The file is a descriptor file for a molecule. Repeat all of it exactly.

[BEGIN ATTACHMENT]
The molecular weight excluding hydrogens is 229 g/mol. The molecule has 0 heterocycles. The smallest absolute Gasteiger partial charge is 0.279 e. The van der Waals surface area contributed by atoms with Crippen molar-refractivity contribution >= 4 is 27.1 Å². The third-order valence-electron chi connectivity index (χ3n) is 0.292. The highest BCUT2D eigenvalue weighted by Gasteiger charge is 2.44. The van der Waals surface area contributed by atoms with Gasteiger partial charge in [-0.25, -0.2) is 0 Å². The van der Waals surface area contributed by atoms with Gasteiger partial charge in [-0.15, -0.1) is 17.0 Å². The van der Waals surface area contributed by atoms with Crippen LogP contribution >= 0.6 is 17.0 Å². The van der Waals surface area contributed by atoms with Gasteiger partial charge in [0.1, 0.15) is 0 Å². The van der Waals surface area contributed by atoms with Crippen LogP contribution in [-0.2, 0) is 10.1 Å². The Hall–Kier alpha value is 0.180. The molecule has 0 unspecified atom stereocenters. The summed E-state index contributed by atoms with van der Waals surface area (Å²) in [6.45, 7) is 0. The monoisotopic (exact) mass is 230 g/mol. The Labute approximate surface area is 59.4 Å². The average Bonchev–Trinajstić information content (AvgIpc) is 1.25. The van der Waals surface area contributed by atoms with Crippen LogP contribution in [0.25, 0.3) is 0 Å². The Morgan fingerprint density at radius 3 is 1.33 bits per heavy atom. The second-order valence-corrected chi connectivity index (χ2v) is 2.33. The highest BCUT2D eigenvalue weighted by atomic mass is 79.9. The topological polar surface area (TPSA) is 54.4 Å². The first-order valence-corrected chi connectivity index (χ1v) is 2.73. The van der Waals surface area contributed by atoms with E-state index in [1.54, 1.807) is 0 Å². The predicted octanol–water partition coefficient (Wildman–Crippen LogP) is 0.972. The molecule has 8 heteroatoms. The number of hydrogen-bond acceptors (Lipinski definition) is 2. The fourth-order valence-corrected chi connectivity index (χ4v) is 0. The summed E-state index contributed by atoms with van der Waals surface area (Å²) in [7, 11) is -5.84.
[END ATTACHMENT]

The molecular weight excluding hydrogens is 229 g/mol. The molecule has 0 heterocycles. The smallest absolute Gasteiger partial charge is 0.279 e. The van der Waals surface area contributed by atoms with Crippen molar-refractivity contribution >= 4 is 27.1 Å². The third-order valence-electron chi connectivity index (χ3n) is 0.292. The highest BCUT2D eigenvalue weighted by Gasteiger charge is 2.44. The van der Waals surface area contributed by atoms with Gasteiger partial charge in [-0.25, -0.2) is 0 Å². The van der Waals surface area contributed by atoms with Gasteiger partial charge in [-0.15, -0.1) is 17.0 Å². The van der Waals surface area contributed by atoms with Crippen LogP contribution >= 0.6 is 17.0 Å². The van der Waals surface area contributed by atoms with Gasteiger partial charge in [0.1, 0.15) is 0 Å². The van der Waals surface area contributed by atoms with Crippen LogP contribution in [-0.2, 0) is 10.1 Å². The Hall–Kier alpha value is 0.180. The molecule has 0 unspecified atom stereocenters. The summed E-state index contributed by atoms with van der Waals surface area (Å²) in [6.45, 7) is 0. The monoisotopic (exact) mass is 230 g/mol. The Labute approximate surface area is 59.4 Å². The average Bonchev–Trinajstić information content (AvgIpc) is 1.25. The van der Waals surface area contributed by atoms with Crippen LogP contribution in [0.25, 0.3) is 0 Å². The Morgan fingerprint density at radius 3 is 1.33 bits per heavy atom. The second-order valence-corrected chi connectivity index (χ2v) is 2.33. The highest BCUT2D eigenvalue weighted by atomic mass is 79.9. The topological polar surface area (TPSA) is 54.4 Å². The first-order valence-corrected chi connectivity index (χ1v) is 2.73. The van der Waals surface area contributed by atoms with E-state index in [1.54, 1.807) is 0 Å². The predicted octanol–water partition coefficient (Wildman–Crippen LogP) is 0.972. The molecule has 8 heteroatoms. The number of hydrogen-bond acceptors (Lipinski definition) is 2. The fourth-order valence-corrected chi connectivity index (χ4v) is 0. The summed E-state index contributed by atoms with van der Waals surface area (Å²) in [7, 11) is -5.84.